Ikea was unable to respond to questions by the Star Tuesday.


Such are the perils of globalization.


There have been several brand translation hiccups over the last few decades.


In Germany, for example, Vicks cough drops became Wicks, because the word “vicks” is slang for sex. And Buick LaCrosse drew snickers from Quebecois teenagers who use the term “lacrosse” when talking about masturbation.


Way back in 1928, Coca-Cola thoughtfully consulted translators for its advertisements when it ventured into the Chinese market. However, some eager shopkeepers made their own Coke signs with phonetic translations which read “Bite the wax tadpole.”


Earlier this year, Kraft Foods Inc raised eyebrows with the announcement its global snacks business will soon be called Mondelez. While critics discussed pronunciation and meaning of the invented word which was conceived in an employee contest, Russian speakers recognized its similarity to a sex-related term.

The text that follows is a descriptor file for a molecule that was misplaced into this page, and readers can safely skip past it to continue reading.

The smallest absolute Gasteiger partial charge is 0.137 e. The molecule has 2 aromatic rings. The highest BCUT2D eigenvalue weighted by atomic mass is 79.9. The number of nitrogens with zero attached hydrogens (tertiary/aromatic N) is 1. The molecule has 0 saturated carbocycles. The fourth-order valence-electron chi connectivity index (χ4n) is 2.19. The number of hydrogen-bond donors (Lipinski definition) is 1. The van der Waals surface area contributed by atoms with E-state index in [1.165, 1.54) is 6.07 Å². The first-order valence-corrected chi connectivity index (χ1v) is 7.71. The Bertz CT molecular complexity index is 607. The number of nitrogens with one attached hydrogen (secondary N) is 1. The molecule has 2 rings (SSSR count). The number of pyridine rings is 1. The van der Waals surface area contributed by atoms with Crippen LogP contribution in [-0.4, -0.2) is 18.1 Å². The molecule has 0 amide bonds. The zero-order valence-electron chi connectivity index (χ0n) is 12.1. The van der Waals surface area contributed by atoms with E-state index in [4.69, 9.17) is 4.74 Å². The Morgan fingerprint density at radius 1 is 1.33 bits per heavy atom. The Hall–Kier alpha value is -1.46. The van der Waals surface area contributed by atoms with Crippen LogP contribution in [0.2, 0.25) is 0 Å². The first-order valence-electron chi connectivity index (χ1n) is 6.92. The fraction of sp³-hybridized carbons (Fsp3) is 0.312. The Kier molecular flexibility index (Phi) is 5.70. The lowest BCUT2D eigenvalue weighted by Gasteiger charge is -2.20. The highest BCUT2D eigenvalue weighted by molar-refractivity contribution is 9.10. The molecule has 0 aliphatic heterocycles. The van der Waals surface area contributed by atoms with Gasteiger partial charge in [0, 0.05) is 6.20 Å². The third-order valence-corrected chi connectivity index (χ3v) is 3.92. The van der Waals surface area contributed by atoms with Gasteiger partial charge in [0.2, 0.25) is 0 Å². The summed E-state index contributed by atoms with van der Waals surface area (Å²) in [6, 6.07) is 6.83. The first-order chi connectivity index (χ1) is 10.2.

“So for the next 20 years, (Kraft) will be gun shy in Russia and they will always be explaining how the word was created in a process where 11,000 employees participated in a creative handholding exercise,” said naming specialist Naseem Javed, the head of the Brampton-based ABC Namebank, which came up with such monikers as Telus and Celestica.


“When you are dealing with 240 countries and over 100 languages, periodically you will run into these bad names and it is a nightmare for companies and then they have to go through complete defense mode and come up with strategies and solutions and try to correct them.”


Read more - 
http://www.thestar.com/business/article/1206240--ikea-what-s-swedish-for-oops?bn=1